X-ray, Ultrasound, MRI and CT: Which Imaging Study is the Best Choice for Your Pet?

Photo Credit: Liverpoolhls, x-ray, Flicker CC licenseWhy has your veterinarian recommended an MRI scan rather than a plain ole’ x-ray of your dog’s back? Why a CT scan rather than an ultrasound of your kitty? Nowadays, when it comes to diagnostic imaging, there are a number of options to choose from. Each of them caters differently to visualizing abnormalities. Knowing the merits and limitations of each imaging option allows your veterinarian to recommend the best choice for your dog or cat.

Radiographs (X-rays)

Of all commonly used imaging modalities, radiographs have been around the longest. High-energy radiation is passed through the body to create a radiographic image. In the past, images were transcribed onto x-ray film. Nowadays, most veterinarians use digital sensors to capture the images. Digital radiographs are preferred because, not only can the images can be enhanced, there’s no need to mess with the nasty chemicals necessary to develop x-ray film.

Radiographic images are great for looking at bones, particularly when wanting to identify fractures or arthritic changes. Chest x-rays can detect pneumonia, enlarged lymph nodes, tumors that are relatively sizeable, and heart enlargement. Radiographs of the abdomen can be useful for finding prostate gland enlargement, most bladder stones, enlargement of the liver or spleen, abnormal gas patterns within the bowel, and some gastrointestinal foreign bodies (those that contain mineral or metal). It’s quite common for veterinarians to choose radiographs as a first diagnostic imaging test. If they don’t reveal an abnormality, a different type of imaging study may be recommended.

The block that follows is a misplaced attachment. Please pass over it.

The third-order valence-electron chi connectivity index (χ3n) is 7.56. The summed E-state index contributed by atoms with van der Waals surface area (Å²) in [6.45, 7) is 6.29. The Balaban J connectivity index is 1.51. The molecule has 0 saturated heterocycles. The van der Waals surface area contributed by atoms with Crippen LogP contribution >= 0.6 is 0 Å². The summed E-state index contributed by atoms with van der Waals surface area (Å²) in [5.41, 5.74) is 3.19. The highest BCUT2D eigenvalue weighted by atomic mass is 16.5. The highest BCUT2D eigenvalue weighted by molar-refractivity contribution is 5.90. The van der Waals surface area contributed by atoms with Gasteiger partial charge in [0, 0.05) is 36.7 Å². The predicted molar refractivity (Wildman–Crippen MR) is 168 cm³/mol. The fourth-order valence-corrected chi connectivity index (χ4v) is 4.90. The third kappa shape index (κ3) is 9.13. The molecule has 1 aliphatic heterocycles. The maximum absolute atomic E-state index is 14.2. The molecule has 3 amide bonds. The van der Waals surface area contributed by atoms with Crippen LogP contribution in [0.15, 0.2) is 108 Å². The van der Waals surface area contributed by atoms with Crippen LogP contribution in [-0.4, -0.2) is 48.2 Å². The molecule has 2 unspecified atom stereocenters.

In some states, California being one of them, it is required that only the animal be in the room when radiographs are taken so as to avoid repetitive human radiation exposure. Depending on the finesse of the x-ray technician in using gentle restraint devices as well as the malleability of the patient, sedation may be necessary. In states where such radiation exposure laws don’t exist, a technician or two wearing lead-lined gloves and aprons typically restrain the fully awake patient in position when the x-ray is taken.


Ultrasound resembles sonar in that sound waves are emitted to retrieve information. In the case of ultrasound, the sound waves are emitted from a hand held device and information about how they pass through or are blocked by the various tissues they encounter is converted into electrical signals that are then interpreted by a computer and transformed into an image. Ultrasound is a wonderful modality for evaluating abdominal organs such as the spleen, gall bladder, liver, and kidneys. It’s also great for evaluating the heart (referred to as an echocardiogram).

Unlike x-rays that provide silhouette images of structures, ultrasound allows a look inside various organs. For this reason, ultrasound is a commonly used diagnostic tool. Where ultrasound is limited is in evaluating bony abnormalities or things within the chest cavity other than the heart. This is because sound waves are blocked by air (the lungs are filled with air) and bone.

Unless an animal is quite anxious, wiggly, or fractious, ultrasound can be usually be performed with nothing more than gentle restraint. Hair gets in the way of creating a good ultrasound image, so the study site must be shaved. Not to worry, the hair coat will grow back good as new in approximately three months time (a small price to pay for valuable information).

Computerized tomography (CT)

CT imaging is a moving x-ray machine. The x-ray and recording device rotate around the patient. The recording device sends data to a computer that compiles an image. Like a loaf of bread, the image contains multiple slices. The data is then constructed so that the person interpreting the CT scan can view the images one slice at a time or compiled into the whole loaf.

A CT scan is a good choice when an abnormality is detected that an x-ray cannot find. For example, small growths within the bone or lungs that are too subtle to be seen on an x-ray will appear crisp and clear on on a CT scan. Given that the CT machine tends to be noisy and scary and the animal must lie perfectly still for several minutes, general anesthesia is invariably required.